The Estate continues until a Use arises ibid 28 A Bargain and Sale and Covenant to stand seised do not devest any Estate
193
No Uses can be declared on these Conveyances
194
CHAP XIII
195
Who may convey by and what
198
What Consideration necessary
199
A Release does not devest an Estate
202
Whether a Use results on a Lease and Release ibid 19 To whom the Title Deeds belong
203
CHAP XIV
205
Exception
210
Who may declare Uses
220
The King
221
Married Women ibid 33 Infants
224
Idiots and Lunatics
226
The Right to declare Uses is coextensive with the Estate ibid 41 Uses may be declared on a Lease and Release
227
CHAP XV
228
Adams 234 270
234
CHAP XVI
246
12
299
24 A general Power only authorizes Leases in Posseffion
304
Haines 123
305
4th As to the Duration of the Lease ibid 47 5th As to the Rent
313
6th As to the Clauses and Covenants
320
In what Conveyances leasing Powers may be inserted
322
Where the Power is not well executed the Lease is void
323
CHAP XIX
324
CHAP XX
333
A Tine or Recovery
334
Powers in gross not barred by a Conveyance of the Land
335
Powers to Lease not barred by a Charge on the Land
336
to Powers collateral not barred by Release or Conveyance
337
A Power may be merged
338
A Power may be forseited to the Crown
339
In what Cases such Power may be executed ibid 18 When a Power becomes void
342
CHAP XXI
343
Utility of the Register Acts
345
An Appointment must be registered
346
Registering an Assignment is not registering a Lease
348
Registering is not Notice ibid 16 Notice takes away the Effect of registering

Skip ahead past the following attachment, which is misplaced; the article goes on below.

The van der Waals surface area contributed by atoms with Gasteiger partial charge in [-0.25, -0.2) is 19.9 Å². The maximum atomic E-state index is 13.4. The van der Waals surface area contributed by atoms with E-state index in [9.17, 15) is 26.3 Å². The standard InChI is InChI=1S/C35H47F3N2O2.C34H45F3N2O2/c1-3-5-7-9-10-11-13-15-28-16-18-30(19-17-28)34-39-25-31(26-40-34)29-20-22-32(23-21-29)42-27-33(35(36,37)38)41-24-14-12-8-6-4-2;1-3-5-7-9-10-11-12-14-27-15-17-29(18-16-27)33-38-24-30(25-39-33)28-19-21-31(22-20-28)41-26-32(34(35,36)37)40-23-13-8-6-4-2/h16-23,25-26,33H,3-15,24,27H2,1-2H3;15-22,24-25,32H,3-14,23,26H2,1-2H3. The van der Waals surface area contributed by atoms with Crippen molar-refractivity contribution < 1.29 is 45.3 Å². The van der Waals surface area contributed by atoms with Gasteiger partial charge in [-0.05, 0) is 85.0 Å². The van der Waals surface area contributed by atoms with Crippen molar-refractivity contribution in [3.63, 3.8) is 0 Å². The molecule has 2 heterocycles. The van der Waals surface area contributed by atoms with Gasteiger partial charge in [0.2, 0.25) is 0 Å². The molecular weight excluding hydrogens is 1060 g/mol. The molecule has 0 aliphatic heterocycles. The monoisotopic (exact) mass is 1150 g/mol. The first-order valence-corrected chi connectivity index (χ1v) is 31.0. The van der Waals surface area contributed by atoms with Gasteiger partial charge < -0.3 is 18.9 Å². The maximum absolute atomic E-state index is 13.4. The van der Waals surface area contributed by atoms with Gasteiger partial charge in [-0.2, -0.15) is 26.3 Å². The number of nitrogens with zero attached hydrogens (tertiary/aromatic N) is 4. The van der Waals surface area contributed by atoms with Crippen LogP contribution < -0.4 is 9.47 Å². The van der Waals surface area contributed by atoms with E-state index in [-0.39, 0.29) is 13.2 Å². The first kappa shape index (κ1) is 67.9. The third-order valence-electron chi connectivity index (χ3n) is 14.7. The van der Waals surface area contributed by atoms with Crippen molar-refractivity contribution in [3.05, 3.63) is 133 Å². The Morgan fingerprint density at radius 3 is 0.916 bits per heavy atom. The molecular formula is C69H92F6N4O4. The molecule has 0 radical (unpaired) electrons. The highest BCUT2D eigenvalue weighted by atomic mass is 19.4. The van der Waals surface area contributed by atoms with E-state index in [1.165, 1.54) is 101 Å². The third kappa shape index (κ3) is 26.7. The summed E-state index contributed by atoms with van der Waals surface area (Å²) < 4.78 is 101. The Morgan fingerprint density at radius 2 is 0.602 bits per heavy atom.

353
But the Notice must be fully proved
363
Of inrolling Deeds
366
CHAP XXII
367
Breaking off the Seat
369
When usurious
370
Of the Statutes 13 ESz c 5 27 ES c 4
372
What Conveyances are within these Statutes
373
Notice is immaterial
375
Conveyances for a good Consideration only
378
Conveyances with Power of Revocation
379
Kennett
393
Settlements in Consideration of Marriage ibid 66 How far the Consideration of Marriage extends
398
Settlement by a Widow on her Children
404
Whether Copyholds are within these Statutes ibid 76 Voluntary Conveyances are binding on the Party
405
Duress
406
Equity avoids Deeds obtained by Fraud ibid 87 Or made in Derogation of the Rights of Marriage
408
Buckle 16
409
7
414
CHAP XXIII
415
will be allowed to operate some other Way
420
Where the Grantee has an Election how to take
423
In what Cases Averments are admitted
425
Where a Deed is uncertain it has no efsect ibid 29 Construction of Conveyances to Uses
426
Construction of Declarations of Trust
428
Particular Rules
430
Grant ibid 43 Habendum
431
Where repugnant to Premises 4 33
434
Where it is not controlled by the Premises
436